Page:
Cecilia Karlsson

Personal photo - Cecilia Karlsson

Cecilia Karlsson

Rex Richards Building, South Parks Road, Oxford OX1 3QU; helena.karlsson@biodtp.ox.ac.uk


  • 2010-2012: International Baccalaureate at UWC Atlantic College (Higher Levels: Biology, Chemistry, Geography. Standard Levels: Maths, English A1, Spanish B. Extended Essay: Biology)
  • 2012-2015: BA in Biological Sciences, Lady Margaret Hall, University of Oxford
  • 2015: Moved to St. John's College and started my DPhil at the DTC


    My academic interests lie in understanding how different animals navigate through their natural environment. In particular, I am interested in the differences in the accuracy of the path integration system in vertical and horizontal space in animals constrained to travel along surfaces, such as rats and humans, compared to freely moving animals such as fish.


  • June-August 2011: I studied the ethology of a herd of captive Azara's Agouti at Exmoor Zoo to investigate the effects of implementing a behavioural enrichment programme in attempt to reduce stress and restore natural foraging behaviour. This involved tracking the behaviour of individuals using ethograms before, during and after enrichment (consisting of scatter feeds and foraging devices). The project proved successful and resulted in the permanent implementation of my enrichment programme at the zoo.
  • Summer 2015: I carried out my undergraduate FHS project with Dr. Theresa Burt de Perera in the OxNav research group, looking at human navigation in a multilevel building. I furthered prior explorations into the mechanism of path integration, previously largely studied on solely the horizontal plane where sensory inputs have often been isolated through virtual reality simulations. The aim was to explore the effect of the route traversed in a realistic environment, involving both vertical and horizontal components prior to seeing a landmark, on the production of direct distance estimates from a central reference point on that route. This found that human odometry was less accurate following travel in the vertical plane and increased route complexity, with consistent underestimation of distances.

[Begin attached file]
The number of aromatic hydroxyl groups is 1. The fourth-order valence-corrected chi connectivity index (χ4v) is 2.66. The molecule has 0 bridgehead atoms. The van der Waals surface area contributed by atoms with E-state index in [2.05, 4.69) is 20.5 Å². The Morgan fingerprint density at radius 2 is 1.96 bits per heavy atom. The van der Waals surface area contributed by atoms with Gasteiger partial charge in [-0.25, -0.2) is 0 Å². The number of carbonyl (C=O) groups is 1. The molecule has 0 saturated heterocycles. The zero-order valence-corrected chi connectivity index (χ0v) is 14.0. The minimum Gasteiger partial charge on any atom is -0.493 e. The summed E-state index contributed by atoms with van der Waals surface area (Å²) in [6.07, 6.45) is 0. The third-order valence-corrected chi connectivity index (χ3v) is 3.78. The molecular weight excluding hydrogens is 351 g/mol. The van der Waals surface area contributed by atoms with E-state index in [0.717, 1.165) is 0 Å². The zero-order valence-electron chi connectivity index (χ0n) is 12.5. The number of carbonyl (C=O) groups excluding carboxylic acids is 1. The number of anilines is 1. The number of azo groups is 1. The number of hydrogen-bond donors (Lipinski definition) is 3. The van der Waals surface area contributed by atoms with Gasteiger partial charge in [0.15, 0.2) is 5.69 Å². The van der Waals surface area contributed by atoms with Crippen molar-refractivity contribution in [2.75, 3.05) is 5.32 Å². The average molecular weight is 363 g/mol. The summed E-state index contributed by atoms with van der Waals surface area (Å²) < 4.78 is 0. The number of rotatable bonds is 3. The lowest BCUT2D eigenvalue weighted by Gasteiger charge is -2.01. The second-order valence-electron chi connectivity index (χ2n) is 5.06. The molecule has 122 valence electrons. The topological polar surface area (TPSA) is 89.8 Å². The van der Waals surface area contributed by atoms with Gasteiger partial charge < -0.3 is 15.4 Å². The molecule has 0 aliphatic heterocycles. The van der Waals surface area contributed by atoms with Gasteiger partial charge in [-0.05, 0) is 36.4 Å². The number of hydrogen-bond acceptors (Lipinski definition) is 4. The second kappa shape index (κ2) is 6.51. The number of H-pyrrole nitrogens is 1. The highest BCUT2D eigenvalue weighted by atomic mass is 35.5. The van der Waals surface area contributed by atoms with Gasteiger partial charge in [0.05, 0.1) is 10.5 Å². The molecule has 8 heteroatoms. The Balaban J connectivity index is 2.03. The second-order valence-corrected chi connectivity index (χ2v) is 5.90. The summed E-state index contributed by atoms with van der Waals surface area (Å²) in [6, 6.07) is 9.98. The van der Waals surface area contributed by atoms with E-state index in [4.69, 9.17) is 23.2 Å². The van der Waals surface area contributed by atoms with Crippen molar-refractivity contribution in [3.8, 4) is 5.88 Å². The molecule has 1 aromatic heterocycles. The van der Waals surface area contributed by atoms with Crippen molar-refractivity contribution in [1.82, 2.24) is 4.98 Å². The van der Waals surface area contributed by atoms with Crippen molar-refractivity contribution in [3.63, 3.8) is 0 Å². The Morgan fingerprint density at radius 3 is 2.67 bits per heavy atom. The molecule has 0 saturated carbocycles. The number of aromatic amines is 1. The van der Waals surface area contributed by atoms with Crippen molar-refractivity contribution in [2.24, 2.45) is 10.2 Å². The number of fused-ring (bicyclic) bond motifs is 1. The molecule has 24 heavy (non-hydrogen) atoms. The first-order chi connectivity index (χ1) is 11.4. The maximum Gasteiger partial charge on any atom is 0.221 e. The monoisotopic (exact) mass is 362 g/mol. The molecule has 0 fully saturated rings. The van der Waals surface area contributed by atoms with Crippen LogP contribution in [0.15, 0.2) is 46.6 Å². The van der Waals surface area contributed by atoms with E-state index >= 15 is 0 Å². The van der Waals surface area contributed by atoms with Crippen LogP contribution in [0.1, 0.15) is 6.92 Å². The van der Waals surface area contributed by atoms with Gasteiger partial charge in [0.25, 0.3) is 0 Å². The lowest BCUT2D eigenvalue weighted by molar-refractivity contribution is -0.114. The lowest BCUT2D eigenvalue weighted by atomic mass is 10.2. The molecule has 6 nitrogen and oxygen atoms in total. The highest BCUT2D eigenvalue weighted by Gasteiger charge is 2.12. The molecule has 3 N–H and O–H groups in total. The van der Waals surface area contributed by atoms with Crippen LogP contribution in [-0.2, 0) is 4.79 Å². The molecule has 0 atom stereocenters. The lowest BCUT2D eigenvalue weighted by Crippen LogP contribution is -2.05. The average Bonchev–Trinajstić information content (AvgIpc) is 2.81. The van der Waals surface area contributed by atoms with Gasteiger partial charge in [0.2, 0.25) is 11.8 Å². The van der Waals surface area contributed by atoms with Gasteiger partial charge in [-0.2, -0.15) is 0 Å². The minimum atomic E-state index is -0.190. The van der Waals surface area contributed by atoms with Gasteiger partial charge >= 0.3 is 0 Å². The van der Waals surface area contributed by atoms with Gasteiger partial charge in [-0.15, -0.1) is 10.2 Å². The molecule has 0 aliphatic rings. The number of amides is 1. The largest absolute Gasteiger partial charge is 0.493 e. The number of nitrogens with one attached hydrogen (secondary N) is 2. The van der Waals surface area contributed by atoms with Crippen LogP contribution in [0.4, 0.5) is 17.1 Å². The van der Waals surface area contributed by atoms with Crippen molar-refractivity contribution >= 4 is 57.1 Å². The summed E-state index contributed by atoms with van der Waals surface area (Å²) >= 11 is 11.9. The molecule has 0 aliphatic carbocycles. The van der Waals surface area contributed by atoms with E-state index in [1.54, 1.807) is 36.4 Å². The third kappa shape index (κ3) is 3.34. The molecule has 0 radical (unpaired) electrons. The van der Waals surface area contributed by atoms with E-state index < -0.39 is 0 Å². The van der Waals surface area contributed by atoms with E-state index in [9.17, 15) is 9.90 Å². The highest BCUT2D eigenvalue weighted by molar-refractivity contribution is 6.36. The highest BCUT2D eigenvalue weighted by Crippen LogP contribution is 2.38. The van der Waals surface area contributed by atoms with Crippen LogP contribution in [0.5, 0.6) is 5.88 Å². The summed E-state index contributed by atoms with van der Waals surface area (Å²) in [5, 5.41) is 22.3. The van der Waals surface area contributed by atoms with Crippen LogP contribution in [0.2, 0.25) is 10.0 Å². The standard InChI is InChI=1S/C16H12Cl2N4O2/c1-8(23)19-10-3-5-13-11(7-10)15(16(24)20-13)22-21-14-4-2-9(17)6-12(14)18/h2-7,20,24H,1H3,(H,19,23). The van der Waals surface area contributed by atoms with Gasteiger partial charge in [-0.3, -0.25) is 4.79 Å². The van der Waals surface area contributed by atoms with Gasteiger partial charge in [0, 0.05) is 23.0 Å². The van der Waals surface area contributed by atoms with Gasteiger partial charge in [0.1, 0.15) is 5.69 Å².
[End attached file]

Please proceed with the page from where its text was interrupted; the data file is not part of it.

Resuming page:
• DPhil Project I am hoping to further my explorations into animal navigation in three-dimensional space during my DPhil project, exploring the path integration system in rats and fish. I am interested in being co-supervised by Dr. Theresa Burt de Perera in Zoology and Prof. Kate Jeffery in UCL to focus not only on the functional but also the mechanistic basis of path integration by investigating the role of place, grid and head-direction cells during vertical and horizontal travel.

    Research Experience

  • July-August 2014: E.P. Abraham Internship at Oxford University Museum of Natural History (6 weeks): Positioned in the museum archives, I was in charge of creating a database cataloguing the material scattered across the Earth and Life Collections, to ISAG(G) collection level. This involved reading the field notebooks, diaries and correspondence of famous entomologists including Hope and Burchell, and geologists such as William Buckland.
  • September 2014: Oxford University Tropical Ecology Field Course, Sabah; Malaysian Borneo: This was a 10-day field course held at Danum Valley field-centre in Sabah, Malaysia. Field activities included dung beetle mark, release and recapture to estimate population size; Lepidoptera netting in fruit and light traps; analysis of seedling growth and survival in primary forest; and, execution of our own four-day field projects. The latter involved presenting our proposed question, hypotheses and experimental design, making alterations based on peer-feedback. We made use of the rare mast-fruiting event to look at fruit-specialisation, specifically the effect on Lepidoptera and Coleoptera diversity in nets and pit-fall traps. This was followed by statistical analysis and presentation of our main findings to the group.

    Prizes and Awards

  • Gibbs Prize for meritorious work in Biological Sciences, 2015